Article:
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Digital Archive International History Declassified


Vo Nguyen Giap

Defense Minister of North Vietnam and Vietnam from 1944-1980. Commander in the French-Indochina War and the Vietnam War.



b. 1912

Vo Nguyen Giap was the Defense Minister of North Vietnam from 1944-1980. He was the principal individual in charge of North Vietnamese strategy during the Vietnam War.

Commander and Defense Minister, North Vietnam, 1944-1980

Vo Nguyen Giap was born in Quangbinh Province, in Central Vietnam, of an impoverished Mandarin family. Educated in a French lycée in Hue and at Hanoi University, he joined the Indochina Communist Party in the 1930s. On the outbreak of World War II, he fled to China to join Vietnamese Communist leader Ho Chi Minh at Chingsi, where, in May 1941, the Vietnamese Independence League, abbreviated to the name Viet Minh, was formed. In autumn 1944, Ho gave his blessing to the formation of armed propaganda teams under Giap’s command, which, in April 1945, became the People’s Liberation Army.

Giap served as interior minister in the revolutionary government that Ho Chi Minh created on the surrender of the Japanese in 1945; he is alleged to have directed brutal purges against non-Communist elements. In 1946, as tension mounted between the Viet Minh and the French, Giap became defense minister. An avid student of military history, he emerged as a major Communist strategist and military organizer of the Vietnam wars. He was influenced by Mao Zedong’s theories of a three-stage escalation of revolutionary war from guerrilla warfare, to parity with the incumbent forces, and finally to the third phase, in which the insurgents would overwhelm the occupiers. Giap’s strengths as a military commander lay in his meticulous attention to organization, particularly logistics. His weakness was his impatience to reach the Maoist “third phase,” which caused him to undertake campaigns, or persist in costly actions, beyond the capabilities of his forces.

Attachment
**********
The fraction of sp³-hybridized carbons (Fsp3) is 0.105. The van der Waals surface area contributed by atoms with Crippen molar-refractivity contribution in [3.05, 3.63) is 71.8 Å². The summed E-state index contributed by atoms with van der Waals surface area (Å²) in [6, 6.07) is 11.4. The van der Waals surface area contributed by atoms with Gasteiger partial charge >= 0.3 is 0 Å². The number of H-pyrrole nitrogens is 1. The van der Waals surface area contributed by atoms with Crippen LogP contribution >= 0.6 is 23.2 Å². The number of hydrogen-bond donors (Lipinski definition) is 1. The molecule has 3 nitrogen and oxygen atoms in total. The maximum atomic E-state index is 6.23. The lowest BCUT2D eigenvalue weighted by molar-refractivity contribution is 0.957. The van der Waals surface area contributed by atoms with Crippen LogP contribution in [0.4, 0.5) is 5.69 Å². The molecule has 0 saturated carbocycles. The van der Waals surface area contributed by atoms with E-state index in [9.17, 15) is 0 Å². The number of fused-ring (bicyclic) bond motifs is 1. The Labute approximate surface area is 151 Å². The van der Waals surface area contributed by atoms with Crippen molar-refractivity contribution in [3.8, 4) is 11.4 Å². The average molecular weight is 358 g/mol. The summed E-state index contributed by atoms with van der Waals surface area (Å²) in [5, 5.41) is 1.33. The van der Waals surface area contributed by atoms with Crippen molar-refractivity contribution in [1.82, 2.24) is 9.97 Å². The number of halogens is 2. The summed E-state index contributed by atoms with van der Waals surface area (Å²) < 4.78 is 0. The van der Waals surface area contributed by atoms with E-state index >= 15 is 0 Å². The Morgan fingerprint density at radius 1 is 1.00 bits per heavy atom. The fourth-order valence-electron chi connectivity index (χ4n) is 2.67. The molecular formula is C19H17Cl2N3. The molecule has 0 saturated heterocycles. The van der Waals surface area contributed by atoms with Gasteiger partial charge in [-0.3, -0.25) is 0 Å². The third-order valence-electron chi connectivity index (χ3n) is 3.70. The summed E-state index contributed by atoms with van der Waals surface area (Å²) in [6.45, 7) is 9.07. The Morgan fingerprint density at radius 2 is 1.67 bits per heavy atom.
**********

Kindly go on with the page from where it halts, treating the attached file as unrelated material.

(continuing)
The Communist victory in China and Mao’s decision to aid the Viet Minh caused Giap to conclude in February 1950 that the time had come to move to the third phase of revolution. The spectacular collapse under Viet Minh pressure of a series of French posts along the Chinese frontier in October 1950 appeared to give credibility to Giap’s analysis. However, when Viet Minh forces assaulted the Tonkin Delta in 1951, they were driven back with significant losses. Although the French defeat at Dien Bien Phu in 1954 enhanced Giap’s military reputation, it appears that most of the major strategic decisions of the Indochina War were taken by the Chinese, often over the objections of Giap.

Following the Geneva Conference, which partitioned Vietnam at the seventeenth parallel, Giap remained a voice for reunification by military means, even in the face of escalating U.S. involvement in South Vietnam in the early 1960s. Given the collective nature of Communist decision making, it is impossible to know exactly how far Giap was responsible for the decision to attack Khe Sanh in 1967, for the Tet offensive of 1968, or for the 1972 Easter offensive, for which he was a primary advocate. By the time South Vietnamese resistance collapsed in 1975, much of the direction of the war had passed to General Van Tien Dung. After the war, Giap was given short-term assignments until he retired as defense minister in 1980, and from the politburo in 1982. Critics feel that Giap’s military reputation has been inflated by his self-promotion, which contrasts markedly with the usual anonymity of Communist commanders, and by the adulation of his adversaries, particularly the French.